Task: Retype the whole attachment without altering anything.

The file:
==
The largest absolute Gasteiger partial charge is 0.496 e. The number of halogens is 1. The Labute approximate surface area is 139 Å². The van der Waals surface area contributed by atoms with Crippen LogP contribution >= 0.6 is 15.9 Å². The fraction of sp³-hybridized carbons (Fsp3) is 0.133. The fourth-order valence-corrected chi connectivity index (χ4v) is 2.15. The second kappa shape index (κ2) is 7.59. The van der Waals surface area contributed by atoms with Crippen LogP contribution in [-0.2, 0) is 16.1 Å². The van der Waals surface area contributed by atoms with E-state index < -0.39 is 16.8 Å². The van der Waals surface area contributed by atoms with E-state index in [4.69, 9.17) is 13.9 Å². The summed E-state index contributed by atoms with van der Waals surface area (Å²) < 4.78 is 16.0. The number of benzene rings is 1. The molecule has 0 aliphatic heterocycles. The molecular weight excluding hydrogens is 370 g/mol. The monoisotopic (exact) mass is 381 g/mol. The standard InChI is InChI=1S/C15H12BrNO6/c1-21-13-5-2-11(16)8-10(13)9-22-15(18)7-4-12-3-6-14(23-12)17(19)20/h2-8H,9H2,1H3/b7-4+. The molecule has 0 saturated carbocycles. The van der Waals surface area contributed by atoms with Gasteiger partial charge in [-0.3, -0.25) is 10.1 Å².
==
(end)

The largest absolute Gasteiger partial charge is 0.496 e. The number of halogens is 1. The Labute approximate surface area is 139 Å². The van der Waals surface area contributed by atoms with Crippen LogP contribution >= 0.6 is 15.9 Å². The fraction of sp³-hybridized carbons (Fsp3) is 0.133. The fourth-order valence-corrected chi connectivity index (χ4v) is 2.15. The second kappa shape index (κ2) is 7.59. The van der Waals surface area contributed by atoms with Crippen LogP contribution in [-0.2, 0) is 16.1 Å². The van der Waals surface area contributed by atoms with E-state index < -0.39 is 16.8 Å². The van der Waals surface area contributed by atoms with E-state index in [4.69, 9.17) is 13.9 Å². The summed E-state index contributed by atoms with van der Waals surface area (Å²) < 4.78 is 16.0. The number of benzene rings is 1. The molecule has 0 aliphatic heterocycles. The molecular weight excluding hydrogens is 370 g/mol. The monoisotopic (exact) mass is 381 g/mol. The standard InChI is InChI=1S/C15H12BrNO6/c1-21-13-5-2-11(16)8-10(13)9-22-15(18)7-4-12-3-6-14(23-12)17(19)20/h2-8H,9H2,1H3/b7-4+. The molecule has 0 saturated carbocycles. The van der Waals surface area contributed by atoms with Gasteiger partial charge in [-0.3, -0.25) is 10.1 Å².